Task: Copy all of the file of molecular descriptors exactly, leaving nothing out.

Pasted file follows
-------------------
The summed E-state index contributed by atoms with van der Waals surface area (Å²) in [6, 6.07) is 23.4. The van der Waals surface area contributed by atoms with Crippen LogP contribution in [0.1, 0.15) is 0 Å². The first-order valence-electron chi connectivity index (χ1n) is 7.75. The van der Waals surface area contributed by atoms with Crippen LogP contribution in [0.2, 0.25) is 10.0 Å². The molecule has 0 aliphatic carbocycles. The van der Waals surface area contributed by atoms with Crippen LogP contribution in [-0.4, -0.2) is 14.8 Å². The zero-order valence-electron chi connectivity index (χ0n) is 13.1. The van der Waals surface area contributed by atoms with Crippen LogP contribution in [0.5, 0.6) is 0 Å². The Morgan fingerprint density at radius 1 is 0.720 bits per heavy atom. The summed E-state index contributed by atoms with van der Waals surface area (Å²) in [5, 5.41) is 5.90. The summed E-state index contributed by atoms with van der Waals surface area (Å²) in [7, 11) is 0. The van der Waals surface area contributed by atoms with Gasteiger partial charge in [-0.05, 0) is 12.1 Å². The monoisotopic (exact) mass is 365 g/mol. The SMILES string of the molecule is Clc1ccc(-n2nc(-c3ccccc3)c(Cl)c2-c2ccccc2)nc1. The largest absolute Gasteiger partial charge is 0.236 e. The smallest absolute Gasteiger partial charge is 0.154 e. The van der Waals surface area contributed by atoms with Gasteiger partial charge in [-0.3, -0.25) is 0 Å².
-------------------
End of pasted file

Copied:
The summed E-state index contributed by atoms with van der Waals surface area (Å²) in [6, 6.07) is 23.4. The van der Waals surface area contributed by atoms with Crippen LogP contribution in [0.1, 0.15) is 0 Å². The first-order valence-electron chi connectivity index (χ1n) is 7.75. The van der Waals surface area contributed by atoms with Crippen LogP contribution in [0.2, 0.25) is 10.0 Å². The molecule has 0 aliphatic carbocycles. The van der Waals surface area contributed by atoms with Crippen LogP contribution in [-0.4, -0.2) is 14.8 Å². The zero-order valence-electron chi connectivity index (χ0n) is 13.1. The van der Waals surface area contributed by atoms with Crippen LogP contribution in [0.5, 0.6) is 0 Å². The Morgan fingerprint density at radius 1 is 0.720 bits per heavy atom. The summed E-state index contributed by atoms with van der Waals surface area (Å²) in [5, 5.41) is 5.90. The summed E-state index contributed by atoms with van der Waals surface area (Å²) in [7, 11) is 0. The van der Waals surface area contributed by atoms with Gasteiger partial charge in [-0.05, 0) is 12.1 Å². The monoisotopic (exact) mass is 365 g/mol. The SMILES string of the molecule is Clc1ccc(-n2nc(-c3ccccc3)c(Cl)c2-c2ccccc2)nc1. The largest absolute Gasteiger partial charge is 0.236 e. The smallest absolute Gasteiger partial charge is 0.154 e. The van der Waals surface area contributed by atoms with Gasteiger partial charge in [-0.3, -0.25) is 0 Å².